Over the past five years, the global financial crisis has dominated international policy discussions. This August marks the fifth anniversary of its outbreak. The starting point for the CIGI ’12 conference, then, is the recognition that the legacy of the global financial crisis is felt across a spectrum of issues. These issues span the short-term outlook for global growth, global financial regulation and strengthening the Financial Stability Board (FSB); the challenges of poverty reduction and sustainable development; and the transition in global leadership, as, on the one hand, US economic and strategic leadership is eroded by the legacy of the financial crisis and political gridlock over public finances, while, on the other hand, China and other emerging economies continue their economic and geo-political rise. CIGI ’12 will focus on making concrete policy recommendations to build the global governance arrangements that are needed to respond effectively to the legacy of the crisis.
|BY INVITATION ONLY|
Unless otherwise noted, all sessions are by invitation only and take place in the CIGI, 57 Erb Street West, Waterloo, ON. Interested public can view all sessions live via webcast during the allotted time by visiting www.cigionline.org/webcasts.
Friday, November 9, 2012
|17:30–18:00||REGISTRATION AND RECEPTION|
|19:30–21:30||KEYNOTE ADDRESS - PUBLIC EVENT
This kick-off, public lecture will be held at the CIGI Campus Auditorium (67 Erb Street West, Waterloo, Canada) in addition to being broadcast live.
Saturday, November 10, 2012
Rohinton Medhora, CIGI
The opening session will review the near-term economic challenges in the global economy, the risks they pose to the global outlook and the consequences of failing to secure the international cooperation that is needed to deal effectively with these risks. The objective is to identify clear, concrete initiatives that could promote more effective multilateral engagement and cooperation.
Five years on, the global financial crisis continues to cast a pall on a global economy that remains dangerously unbalanced and is threatened by new fragilities. The euro zone remains in crisis, with policy responses to date that address only the symptoms of the problem — not the underlying institutional and governance weaknesses. The result has been higher unemployment that, in some euro zone countries, is now at levels rivalling the Great Depression. In contrast, the US economy has continued its steady — albeit tepid — recovery, with unemployment slowly trending down over time. The US fiscal situation is less encouraging, with public debt on an unsustainable path over the medium term and, absent a resolution of the debt-ceiling impasse, a looming fiscal shock in the form of expiring tax cuts. Taking place days after the US presidential election, set for November 6, CIGI ’12 will be an opportune time to consider the impact of fiscal constraints facing the president, whoever that might be. Although China, Brazil and India rebounded quickly from the crisis, new concerns about the prospects for growth have surfaced, and worries remain about how these dynamic emerging economies would be affected by a new round in the currency wars that erupted in response to the quantitative easing employed by advanced economies’ central banks.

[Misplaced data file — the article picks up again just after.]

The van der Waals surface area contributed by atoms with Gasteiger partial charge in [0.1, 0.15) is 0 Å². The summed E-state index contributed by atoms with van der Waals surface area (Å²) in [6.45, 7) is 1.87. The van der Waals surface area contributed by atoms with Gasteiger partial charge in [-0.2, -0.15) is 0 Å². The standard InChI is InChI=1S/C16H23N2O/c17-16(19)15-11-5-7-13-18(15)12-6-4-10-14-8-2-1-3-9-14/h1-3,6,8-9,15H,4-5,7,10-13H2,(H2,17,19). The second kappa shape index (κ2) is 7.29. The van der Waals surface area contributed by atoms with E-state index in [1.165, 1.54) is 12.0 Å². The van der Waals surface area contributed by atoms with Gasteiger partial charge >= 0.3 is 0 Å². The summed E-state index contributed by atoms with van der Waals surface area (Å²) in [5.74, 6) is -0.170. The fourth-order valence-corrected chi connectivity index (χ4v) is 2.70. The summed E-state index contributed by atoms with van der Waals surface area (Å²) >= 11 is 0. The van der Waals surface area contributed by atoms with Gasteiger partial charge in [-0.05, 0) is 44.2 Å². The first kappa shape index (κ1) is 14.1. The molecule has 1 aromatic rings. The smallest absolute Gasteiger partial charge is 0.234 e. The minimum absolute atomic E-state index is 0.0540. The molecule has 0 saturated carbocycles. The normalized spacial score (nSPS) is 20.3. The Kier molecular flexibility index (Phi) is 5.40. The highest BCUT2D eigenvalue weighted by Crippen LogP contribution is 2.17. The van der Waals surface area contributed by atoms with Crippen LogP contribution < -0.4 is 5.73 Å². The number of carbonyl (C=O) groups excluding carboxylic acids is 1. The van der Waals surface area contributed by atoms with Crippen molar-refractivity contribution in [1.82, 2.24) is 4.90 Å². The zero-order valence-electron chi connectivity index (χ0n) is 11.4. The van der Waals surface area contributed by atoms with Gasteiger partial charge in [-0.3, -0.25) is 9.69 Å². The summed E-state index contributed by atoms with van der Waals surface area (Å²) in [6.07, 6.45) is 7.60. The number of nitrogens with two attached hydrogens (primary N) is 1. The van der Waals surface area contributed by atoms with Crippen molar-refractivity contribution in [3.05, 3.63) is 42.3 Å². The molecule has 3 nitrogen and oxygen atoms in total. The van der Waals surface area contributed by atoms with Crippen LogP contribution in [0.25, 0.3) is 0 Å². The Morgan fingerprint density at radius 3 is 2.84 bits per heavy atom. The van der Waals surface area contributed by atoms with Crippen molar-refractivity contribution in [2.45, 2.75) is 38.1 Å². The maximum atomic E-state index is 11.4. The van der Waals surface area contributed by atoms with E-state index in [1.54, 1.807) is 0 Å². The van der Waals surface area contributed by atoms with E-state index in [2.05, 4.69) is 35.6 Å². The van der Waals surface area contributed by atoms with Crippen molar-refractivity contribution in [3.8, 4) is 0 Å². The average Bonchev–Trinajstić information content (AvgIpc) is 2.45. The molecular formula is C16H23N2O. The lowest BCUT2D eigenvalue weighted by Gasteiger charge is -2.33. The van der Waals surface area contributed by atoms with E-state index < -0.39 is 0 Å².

The session will review efforts to secure a timely rebalancing of global demand that promotes strong, sustainable and balanced growth, consistent with the G20’s Mutual Assessment Process. This rebalancing would reduce the risk of insufficient global aggregate demand and dissipate the threat of deflation/disinflation in countries that need to undertake difficult, sustained fiscal adjustments. Failure to achieve these fundamental adjustments could undermine the support for the open, dynamic international trade and payments system that has raised living standards for so many around the globe, as individual countries retreat to policies intended to insulate themselves from global risks, but which, collectively, constitute beggar-thy-neighbour measures, destructive of national and international prosperity.